Stagnating Incomes May Be Driving A Commonwealth Real Estate Bubble

Stagnating Incomes May Be Driving A Commonwealth Real Estate Bubble

Yesterday we looked at rapidly rising real estate prices in Canada, New Zealand, Australia, and the UK – the largest economies in the Commonwealth realm. What we noticed was prices are soaring, relative to local currencies. By itself, this isn’t an issue. There’s nothing wrong with making a little extra money on the sale of a home.

If prices increase faster than income though, you’ve got yourself an issue. Where exactly are people getting the money to buy these homes? So today we’ll look at local incomes, how they compare, and if they can support real estate prices.

Income Across The Commonwealth

Income is rising, but inflation is consuming most of the extra money. From 2005 – 2015, pay increased 45% in Australia, 41% in New Zealand, 30% in Canada, and 1% in the UK. But when inflation was factored, those numbers were significantly less. 18% for Australia, 15% for New Zealand, 9% for Canada, and a whopping -27.86% in the UK. That’s right, in the UK the median income has dropped almost a third over ten years.

Low pay is nothing new, ask any millennial. What’s interesting is these countries have aging populations. This means one of three things:

  • People are not moving up career wise (or receiving sufficient pay increases for experience),
  • People are not receiving healthy wage increases,
  • Millennial employees are being paid much less than their Boomer counterparts, dragging household incomes lower.

None of these are great options for a country.

Globalization Woes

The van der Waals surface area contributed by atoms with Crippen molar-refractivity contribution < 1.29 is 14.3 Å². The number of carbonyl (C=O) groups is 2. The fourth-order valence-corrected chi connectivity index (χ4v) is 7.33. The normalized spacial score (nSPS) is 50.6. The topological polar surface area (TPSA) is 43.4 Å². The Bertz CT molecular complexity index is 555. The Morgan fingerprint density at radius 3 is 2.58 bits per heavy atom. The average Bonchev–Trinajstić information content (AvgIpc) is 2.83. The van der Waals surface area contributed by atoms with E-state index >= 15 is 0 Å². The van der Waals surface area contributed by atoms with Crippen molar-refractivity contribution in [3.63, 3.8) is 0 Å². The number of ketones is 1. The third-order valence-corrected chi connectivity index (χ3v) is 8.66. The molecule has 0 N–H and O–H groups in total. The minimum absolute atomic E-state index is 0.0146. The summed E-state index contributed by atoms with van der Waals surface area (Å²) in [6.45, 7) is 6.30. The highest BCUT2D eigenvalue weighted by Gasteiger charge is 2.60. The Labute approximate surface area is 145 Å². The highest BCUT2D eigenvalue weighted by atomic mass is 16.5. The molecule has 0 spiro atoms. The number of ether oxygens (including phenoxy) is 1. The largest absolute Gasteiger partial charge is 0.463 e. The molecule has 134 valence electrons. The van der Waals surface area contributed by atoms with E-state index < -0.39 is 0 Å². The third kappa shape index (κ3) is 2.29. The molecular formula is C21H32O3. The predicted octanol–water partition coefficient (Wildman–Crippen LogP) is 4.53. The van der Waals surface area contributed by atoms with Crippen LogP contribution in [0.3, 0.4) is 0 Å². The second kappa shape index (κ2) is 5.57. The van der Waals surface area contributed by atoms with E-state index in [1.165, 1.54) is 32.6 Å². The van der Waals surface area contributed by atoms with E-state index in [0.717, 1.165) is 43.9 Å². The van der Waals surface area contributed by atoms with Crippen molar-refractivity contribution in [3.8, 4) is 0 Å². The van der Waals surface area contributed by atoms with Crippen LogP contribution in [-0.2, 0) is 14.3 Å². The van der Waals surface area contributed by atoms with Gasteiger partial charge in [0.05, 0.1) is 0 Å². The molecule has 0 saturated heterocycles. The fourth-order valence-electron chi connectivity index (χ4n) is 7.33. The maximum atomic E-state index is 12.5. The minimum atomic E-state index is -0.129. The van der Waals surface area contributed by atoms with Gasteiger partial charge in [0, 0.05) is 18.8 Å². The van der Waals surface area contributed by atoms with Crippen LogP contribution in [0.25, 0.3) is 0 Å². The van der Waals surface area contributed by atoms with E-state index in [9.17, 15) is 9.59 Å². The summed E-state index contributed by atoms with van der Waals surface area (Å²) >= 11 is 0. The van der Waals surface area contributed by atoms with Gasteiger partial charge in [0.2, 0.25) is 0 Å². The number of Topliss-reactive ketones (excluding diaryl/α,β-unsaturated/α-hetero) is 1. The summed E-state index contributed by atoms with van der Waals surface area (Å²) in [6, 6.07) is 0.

In a post globalized society, how your money does internationally is an import factor. A weak local currency makes imported goods more expensive, with consumers paying the difference. Conversely, a stronger currency makes it much easier to buy goods for the average family. This is important in countries that depend on imports – like Canada, Australia, New Zealand, and the UK.

This in mind, we charted local incomes in the most commonly used currency – US dollars. What we found was these countries peaked around 3-4 years ago. Aside from that, growth was relatively flat, once again highlighting the inflation issue.

Median incomes moved up marginally over 10 years everywhere but the UK, where it’s down 38% from 2005. Although, all countries are down substantially from their peaks. Australia is down 25%, New Zealand down 13%, Canada down 20%, and the UK is down a whopping 41%. Those are large drops that will be hard to make up in the near term.

Home Prices

As rapidly as income has been rising in local currencies, home prices have been rising faster. Canada’s 30% pay increase was met with a 49% increase in housing, and they’re not alone. Australia had a 45% increase in income, 59% in housing. UK a 1% increase in income, 31% increase in housing.

The only place where income increased higher than housing was New Zealand. There, income grew by 41% and home prices by 35%. This would be good news if it weren’t for the fact that homes have been expensive there since forever. Even 10 years ago, New Zealanders have struggled to purchase affordable housing.

All four of these countries have red hot real estate markets. The question is who’s buying these homes and how are they doing it? If income isn’t moving as quickly as the cost of real estate, alarms should be going off.

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  • Alice 8 years ago

    Wow, as crappy as it is in Canada – making almost a quarter less than your did in the UK sounds mega miserable.

  • David 7 years ago

    the people buying up properties are financial insiders and the wealthy who benefits from trillions pumped out by central banks around the world. They rake in the wealth from booming stock market and real estate market while the average wage earner has no discretionary income left after paying for housing.

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    […] a lack of economic opportunity that previous generations had, and many even have negative earnings. Stagnating wages, and high debt loads are combining with an increased cost of living. This leaves little room to […]

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